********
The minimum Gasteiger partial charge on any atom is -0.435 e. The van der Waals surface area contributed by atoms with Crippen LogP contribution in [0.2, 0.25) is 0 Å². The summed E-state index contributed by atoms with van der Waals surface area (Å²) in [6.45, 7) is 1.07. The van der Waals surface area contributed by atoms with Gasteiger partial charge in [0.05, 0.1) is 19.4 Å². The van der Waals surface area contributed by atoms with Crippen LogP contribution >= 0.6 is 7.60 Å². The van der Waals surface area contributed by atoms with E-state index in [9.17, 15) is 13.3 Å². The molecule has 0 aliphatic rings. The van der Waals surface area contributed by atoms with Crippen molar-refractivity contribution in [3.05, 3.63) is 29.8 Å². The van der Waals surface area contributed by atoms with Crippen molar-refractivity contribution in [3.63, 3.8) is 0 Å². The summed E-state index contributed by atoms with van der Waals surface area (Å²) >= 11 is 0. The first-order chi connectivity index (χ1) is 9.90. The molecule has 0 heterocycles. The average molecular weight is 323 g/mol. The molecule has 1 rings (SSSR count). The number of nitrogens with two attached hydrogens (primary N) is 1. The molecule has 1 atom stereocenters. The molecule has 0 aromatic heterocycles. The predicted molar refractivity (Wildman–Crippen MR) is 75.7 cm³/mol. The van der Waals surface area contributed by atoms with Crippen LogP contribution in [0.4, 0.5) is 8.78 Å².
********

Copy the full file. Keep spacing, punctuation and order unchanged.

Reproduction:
The minimum Gasteiger partial charge on any atom is -0.435 e. The van der Waals surface area contributed by atoms with Crippen LogP contribution in [0.2, 0.25) is 0 Å². The summed E-state index contributed by atoms with van der Waals surface area (Å²) in [6.45, 7) is 1.07. The van der Waals surface area contributed by atoms with Gasteiger partial charge in [0.05, 0.1) is 19.4 Å². The van der Waals surface area contributed by atoms with Crippen LogP contribution >= 0.6 is 7.60 Å². The van der Waals surface area contributed by atoms with E-state index in [9.17, 15) is 13.3 Å². The molecule has 0 aliphatic rings. The van der Waals surface area contributed by atoms with Crippen molar-refractivity contribution in [3.05, 3.63) is 29.8 Å². The van der Waals surface area contributed by atoms with Crippen molar-refractivity contribution in [3.63, 3.8) is 0 Å². The summed E-state index contributed by atoms with van der Waals surface area (Å²) >= 11 is 0. The first-order chi connectivity index (χ1) is 9.90. The molecule has 0 heterocycles. The average molecular weight is 323 g/mol. The molecule has 1 rings (SSSR count). The number of nitrogens with two attached hydrogens (primary N) is 1. The molecule has 1 atom stereocenters. The molecule has 0 aromatic heterocycles. The predicted molar refractivity (Wildman–Crippen MR) is 75.7 cm³/mol. The van der Waals surface area contributed by atoms with Crippen LogP contribution in [0.4, 0.5) is 8.78 Å².